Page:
“As architects on a project like this, we take a back seat,” Mr. Sammons said. “We try to carry out what the first architect would have done if confronted with the same problems as we are now.”

And one of the problems was to make a more imposing, and more interesting, entrance.

Another concern, Mr. Sammons said, is that the house appears to be sitting right on the ground.

“They started to do that in the 1920s,” he said. “You see it in ‘The Philadelphia Story,’ when Hepburn just walks in and out.” Here, waist-high shrubbery doesn’t help, making the house seem to sit lower than it actually does.

Mr. Sammons said that Pope was clearly a master at designing in brick: “nice joints laid in a Flemish bond.” But the original carriage house might — or should — have had a slate roof, he said, not the asphalt shingles it has now. The shutters, too, are missing, with only their iron pintles left exposed. “First, the shutters go back on,” he said, “and then a slate roof.”

The two architects finally went inside, to find one great surprise: a wonderful high-ceilinged gathering/living room, 32 feet by 36 feet, with the huge fireplace that belonged to that awkward chimney. The thought of the buzz of race-time festivities sprang to mind: women in white linen and spectator pumps, men in blue blazers and striped ties, celebrating after a particularly fortuitous win.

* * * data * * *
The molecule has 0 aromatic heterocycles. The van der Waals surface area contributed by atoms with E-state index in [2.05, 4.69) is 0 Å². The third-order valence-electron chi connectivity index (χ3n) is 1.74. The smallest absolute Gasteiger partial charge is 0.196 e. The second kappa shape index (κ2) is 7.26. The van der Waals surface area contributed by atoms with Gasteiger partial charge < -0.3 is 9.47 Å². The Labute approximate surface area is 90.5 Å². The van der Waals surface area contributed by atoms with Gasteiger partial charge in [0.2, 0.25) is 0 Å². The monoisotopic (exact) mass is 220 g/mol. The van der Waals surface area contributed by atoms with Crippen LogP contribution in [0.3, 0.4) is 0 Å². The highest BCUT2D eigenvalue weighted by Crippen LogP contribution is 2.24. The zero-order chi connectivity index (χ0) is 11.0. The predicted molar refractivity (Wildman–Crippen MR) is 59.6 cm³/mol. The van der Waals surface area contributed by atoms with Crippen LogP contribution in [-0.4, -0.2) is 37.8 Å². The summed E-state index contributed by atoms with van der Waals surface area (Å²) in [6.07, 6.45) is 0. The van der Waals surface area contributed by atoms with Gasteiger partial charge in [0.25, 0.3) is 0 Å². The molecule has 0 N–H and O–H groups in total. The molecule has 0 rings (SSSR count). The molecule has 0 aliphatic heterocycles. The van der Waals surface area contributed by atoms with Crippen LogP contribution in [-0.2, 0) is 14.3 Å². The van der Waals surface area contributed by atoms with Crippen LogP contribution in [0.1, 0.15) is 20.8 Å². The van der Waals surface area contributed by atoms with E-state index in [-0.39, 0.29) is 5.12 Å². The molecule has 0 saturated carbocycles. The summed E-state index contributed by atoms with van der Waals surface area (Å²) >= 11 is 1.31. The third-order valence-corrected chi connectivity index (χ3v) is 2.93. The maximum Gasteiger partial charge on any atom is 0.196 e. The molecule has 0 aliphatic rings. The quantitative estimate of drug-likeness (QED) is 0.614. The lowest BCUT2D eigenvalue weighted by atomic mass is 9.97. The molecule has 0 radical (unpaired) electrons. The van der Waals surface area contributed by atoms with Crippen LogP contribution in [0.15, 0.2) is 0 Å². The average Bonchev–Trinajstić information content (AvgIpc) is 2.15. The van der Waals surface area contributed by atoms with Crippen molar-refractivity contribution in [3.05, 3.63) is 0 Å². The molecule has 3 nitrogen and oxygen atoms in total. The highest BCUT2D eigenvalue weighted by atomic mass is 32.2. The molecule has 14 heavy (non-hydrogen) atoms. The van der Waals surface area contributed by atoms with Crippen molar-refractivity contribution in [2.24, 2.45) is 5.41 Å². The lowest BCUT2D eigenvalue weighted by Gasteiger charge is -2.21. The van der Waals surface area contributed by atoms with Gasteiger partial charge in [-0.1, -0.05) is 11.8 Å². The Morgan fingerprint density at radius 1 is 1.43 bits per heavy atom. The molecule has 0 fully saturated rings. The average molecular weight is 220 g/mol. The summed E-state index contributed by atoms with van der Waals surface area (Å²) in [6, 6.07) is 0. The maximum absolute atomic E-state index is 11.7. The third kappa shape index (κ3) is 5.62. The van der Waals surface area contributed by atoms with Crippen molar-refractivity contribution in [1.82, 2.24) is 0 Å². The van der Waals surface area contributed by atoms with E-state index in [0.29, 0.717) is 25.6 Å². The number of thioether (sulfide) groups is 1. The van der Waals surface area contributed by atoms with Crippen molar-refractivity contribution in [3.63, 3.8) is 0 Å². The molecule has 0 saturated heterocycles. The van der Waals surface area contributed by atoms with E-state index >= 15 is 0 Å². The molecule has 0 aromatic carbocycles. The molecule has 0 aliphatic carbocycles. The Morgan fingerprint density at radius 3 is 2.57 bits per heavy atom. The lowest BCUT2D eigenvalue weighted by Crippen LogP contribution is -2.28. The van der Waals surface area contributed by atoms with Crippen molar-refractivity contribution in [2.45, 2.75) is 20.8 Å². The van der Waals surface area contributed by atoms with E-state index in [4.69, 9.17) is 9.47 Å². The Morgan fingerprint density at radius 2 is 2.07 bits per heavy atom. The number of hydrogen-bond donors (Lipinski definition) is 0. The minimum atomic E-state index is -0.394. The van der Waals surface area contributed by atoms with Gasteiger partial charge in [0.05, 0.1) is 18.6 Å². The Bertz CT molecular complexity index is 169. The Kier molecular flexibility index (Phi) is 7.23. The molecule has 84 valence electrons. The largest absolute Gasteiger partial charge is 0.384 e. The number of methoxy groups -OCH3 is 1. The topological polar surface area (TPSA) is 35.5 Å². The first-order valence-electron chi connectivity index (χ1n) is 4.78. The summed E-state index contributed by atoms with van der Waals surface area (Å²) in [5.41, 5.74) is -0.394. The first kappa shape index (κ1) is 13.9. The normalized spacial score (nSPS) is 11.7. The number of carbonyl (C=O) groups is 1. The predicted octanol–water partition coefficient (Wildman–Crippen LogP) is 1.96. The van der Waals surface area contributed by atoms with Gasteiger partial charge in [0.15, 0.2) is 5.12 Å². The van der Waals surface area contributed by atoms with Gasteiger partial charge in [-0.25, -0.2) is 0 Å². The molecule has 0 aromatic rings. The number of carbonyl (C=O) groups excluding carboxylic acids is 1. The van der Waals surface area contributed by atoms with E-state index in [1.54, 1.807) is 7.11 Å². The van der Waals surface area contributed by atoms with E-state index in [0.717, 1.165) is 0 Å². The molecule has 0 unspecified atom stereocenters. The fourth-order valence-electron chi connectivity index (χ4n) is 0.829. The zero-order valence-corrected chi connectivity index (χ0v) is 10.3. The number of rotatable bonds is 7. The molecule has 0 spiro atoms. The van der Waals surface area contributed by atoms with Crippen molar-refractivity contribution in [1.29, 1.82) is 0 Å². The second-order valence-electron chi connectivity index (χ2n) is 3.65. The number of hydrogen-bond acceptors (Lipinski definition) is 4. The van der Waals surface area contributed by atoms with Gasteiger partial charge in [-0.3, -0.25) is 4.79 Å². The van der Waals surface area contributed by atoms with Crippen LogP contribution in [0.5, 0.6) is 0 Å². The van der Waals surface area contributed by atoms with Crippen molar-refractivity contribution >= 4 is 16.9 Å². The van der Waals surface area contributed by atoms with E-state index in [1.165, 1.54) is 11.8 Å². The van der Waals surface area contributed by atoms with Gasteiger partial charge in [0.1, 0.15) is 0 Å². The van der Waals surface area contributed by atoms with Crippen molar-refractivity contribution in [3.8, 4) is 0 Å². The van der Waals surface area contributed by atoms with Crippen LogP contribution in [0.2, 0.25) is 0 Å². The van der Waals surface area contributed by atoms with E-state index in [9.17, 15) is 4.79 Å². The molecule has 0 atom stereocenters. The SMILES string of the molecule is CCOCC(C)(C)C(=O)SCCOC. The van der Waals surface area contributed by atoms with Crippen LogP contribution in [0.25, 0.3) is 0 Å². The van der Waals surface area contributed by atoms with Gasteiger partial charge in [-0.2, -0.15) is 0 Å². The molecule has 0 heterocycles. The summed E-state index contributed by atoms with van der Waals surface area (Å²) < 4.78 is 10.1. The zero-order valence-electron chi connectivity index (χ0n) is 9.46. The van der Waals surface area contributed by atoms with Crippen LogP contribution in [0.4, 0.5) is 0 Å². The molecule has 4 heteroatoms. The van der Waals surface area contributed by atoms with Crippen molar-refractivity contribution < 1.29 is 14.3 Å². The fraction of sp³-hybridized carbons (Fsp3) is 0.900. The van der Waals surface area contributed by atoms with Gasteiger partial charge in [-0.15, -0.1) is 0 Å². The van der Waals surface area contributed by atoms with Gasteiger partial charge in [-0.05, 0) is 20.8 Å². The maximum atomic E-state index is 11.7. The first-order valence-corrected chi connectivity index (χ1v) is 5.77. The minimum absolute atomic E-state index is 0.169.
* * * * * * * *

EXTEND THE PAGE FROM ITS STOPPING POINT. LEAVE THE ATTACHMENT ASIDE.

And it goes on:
The main house was built for Thomas H. Frothingham. a New York City stockbroker who commissioned Pope to design it and its dependencies in 1919. Mr. Frothingham named the 300-acre estate Dogwood and hired Ferrucio Vitale, a landscape architect, to design the grounds.

In those heady days of high finance and speculation, Mr. Frothingham soon landed in trouble. “In 1921, with the paint barely dry on the walls, a petition in bankruptcy was filed by creditors against Thomas Frothingham, who was a partner in the brokerage firm of Potter Brothers & Company,” according to “The Somerset Hills” (Mountain Colony Press, 2005), a weighty compendium of grand houses. John K. Turpin is one of its authors. and besides writing about New Jersey’s grandest houses, he owns the real estate company that is listing the carriage house.

Mr. Frothingham eventually lost the house, and in 1926, Dogwood was sold to John Sloane, the chairman of the W.&J. Sloane furniture chain. One of the Sloane daughters married Cyrus Vance, then a young lawyer and the family converted the carriage house into a residence for them.

A week after their visit, the architects had fine-tuned their proposal, and it wasn’t going to be cheap: close to $1 million for both architecture and landscaping. Still, with estates in this neighborhood routinely going for millions of dollars, it might strike a potential buyer as a sound investment.